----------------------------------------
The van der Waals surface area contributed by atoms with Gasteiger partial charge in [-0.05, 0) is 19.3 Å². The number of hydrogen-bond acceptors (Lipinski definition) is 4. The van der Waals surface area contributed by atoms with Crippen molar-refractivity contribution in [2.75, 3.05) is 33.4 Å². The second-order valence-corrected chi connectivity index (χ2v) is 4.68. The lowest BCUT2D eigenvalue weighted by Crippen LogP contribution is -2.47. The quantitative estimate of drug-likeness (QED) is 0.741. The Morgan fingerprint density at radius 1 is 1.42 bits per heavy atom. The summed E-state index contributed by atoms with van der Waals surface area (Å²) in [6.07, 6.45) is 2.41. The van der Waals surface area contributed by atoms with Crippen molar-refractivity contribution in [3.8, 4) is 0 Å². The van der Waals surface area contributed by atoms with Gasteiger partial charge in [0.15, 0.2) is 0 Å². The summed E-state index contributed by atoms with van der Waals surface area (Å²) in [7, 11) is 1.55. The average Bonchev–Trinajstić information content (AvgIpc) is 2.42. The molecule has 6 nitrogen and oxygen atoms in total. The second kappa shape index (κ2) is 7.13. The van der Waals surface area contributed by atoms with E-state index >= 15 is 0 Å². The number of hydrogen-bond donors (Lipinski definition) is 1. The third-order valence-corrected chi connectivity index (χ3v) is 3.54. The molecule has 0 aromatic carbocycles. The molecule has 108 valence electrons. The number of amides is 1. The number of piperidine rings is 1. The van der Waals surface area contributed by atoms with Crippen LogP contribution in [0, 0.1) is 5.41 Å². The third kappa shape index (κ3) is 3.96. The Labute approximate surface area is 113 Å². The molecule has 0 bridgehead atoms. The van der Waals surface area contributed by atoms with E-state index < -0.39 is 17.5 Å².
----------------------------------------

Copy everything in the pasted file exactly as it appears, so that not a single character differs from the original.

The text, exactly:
The van der Waals surface area contributed by atoms with Gasteiger partial charge in [-0.05, 0) is 19.3 Å². The number of hydrogen-bond acceptors (Lipinski definition) is 4. The van der Waals surface area contributed by atoms with Crippen molar-refractivity contribution in [2.75, 3.05) is 33.4 Å². The second-order valence-corrected chi connectivity index (χ2v) is 4.68. The lowest BCUT2D eigenvalue weighted by Crippen LogP contribution is -2.47. The quantitative estimate of drug-likeness (QED) is 0.741. The Morgan fingerprint density at radius 1 is 1.42 bits per heavy atom. The summed E-state index contributed by atoms with van der Waals surface area (Å²) in [6.07, 6.45) is 2.41. The van der Waals surface area contributed by atoms with Crippen molar-refractivity contribution in [3.8, 4) is 0 Å². The van der Waals surface area contributed by atoms with Gasteiger partial charge in [0.15, 0.2) is 0 Å². The summed E-state index contributed by atoms with van der Waals surface area (Å²) in [7, 11) is 1.55. The average Bonchev–Trinajstić information content (AvgIpc) is 2.42. The molecule has 6 nitrogen and oxygen atoms in total. The second kappa shape index (κ2) is 7.13. The van der Waals surface area contributed by atoms with E-state index >= 15 is 0 Å². The number of hydrogen-bond donors (Lipinski definition) is 1. The third-order valence-corrected chi connectivity index (χ3v) is 3.54. The molecule has 0 aromatic carbocycles. The molecule has 108 valence electrons. The number of amides is 1. The number of piperidine rings is 1. The van der Waals surface area contributed by atoms with Crippen LogP contribution in [0, 0.1) is 5.41 Å². The third kappa shape index (κ3) is 3.96. The Labute approximate surface area is 113 Å². The molecule has 0 bridgehead atoms. The van der Waals surface area contributed by atoms with E-state index < -0.39 is 17.5 Å².